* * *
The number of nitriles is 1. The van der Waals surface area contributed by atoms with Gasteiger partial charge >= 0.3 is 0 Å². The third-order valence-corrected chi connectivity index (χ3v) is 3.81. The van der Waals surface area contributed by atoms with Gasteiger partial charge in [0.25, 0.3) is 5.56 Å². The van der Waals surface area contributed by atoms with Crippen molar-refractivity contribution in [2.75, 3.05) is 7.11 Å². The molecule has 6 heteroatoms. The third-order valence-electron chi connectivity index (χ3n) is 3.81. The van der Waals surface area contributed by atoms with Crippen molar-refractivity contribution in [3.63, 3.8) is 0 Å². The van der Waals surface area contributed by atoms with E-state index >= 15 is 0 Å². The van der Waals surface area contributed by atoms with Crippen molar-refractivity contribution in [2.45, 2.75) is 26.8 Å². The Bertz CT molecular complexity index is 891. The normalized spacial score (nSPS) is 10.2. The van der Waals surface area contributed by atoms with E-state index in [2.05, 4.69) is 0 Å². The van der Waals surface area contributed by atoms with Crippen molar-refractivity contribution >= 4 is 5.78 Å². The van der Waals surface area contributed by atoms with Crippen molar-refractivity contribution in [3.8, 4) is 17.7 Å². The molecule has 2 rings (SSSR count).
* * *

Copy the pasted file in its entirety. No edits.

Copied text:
The number of nitriles is 1. The van der Waals surface area contributed by atoms with Gasteiger partial charge >= 0.3 is 0 Å². The third-order valence-corrected chi connectivity index (χ3v) is 3.81. The van der Waals surface area contributed by atoms with Gasteiger partial charge in [0.25, 0.3) is 5.56 Å². The van der Waals surface area contributed by atoms with Crippen molar-refractivity contribution in [2.75, 3.05) is 7.11 Å². The molecule has 6 heteroatoms. The third-order valence-electron chi connectivity index (χ3n) is 3.81. The van der Waals surface area contributed by atoms with Crippen molar-refractivity contribution in [3.63, 3.8) is 0 Å². The van der Waals surface area contributed by atoms with E-state index >= 15 is 0 Å². The van der Waals surface area contributed by atoms with Crippen molar-refractivity contribution in [2.45, 2.75) is 26.8 Å². The Bertz CT molecular complexity index is 891. The normalized spacial score (nSPS) is 10.2. The van der Waals surface area contributed by atoms with E-state index in [2.05, 4.69) is 0 Å². The van der Waals surface area contributed by atoms with Crippen molar-refractivity contribution >= 4 is 5.78 Å². The van der Waals surface area contributed by atoms with Crippen molar-refractivity contribution in [3.8, 4) is 17.7 Å². The molecule has 2 rings (SSSR count).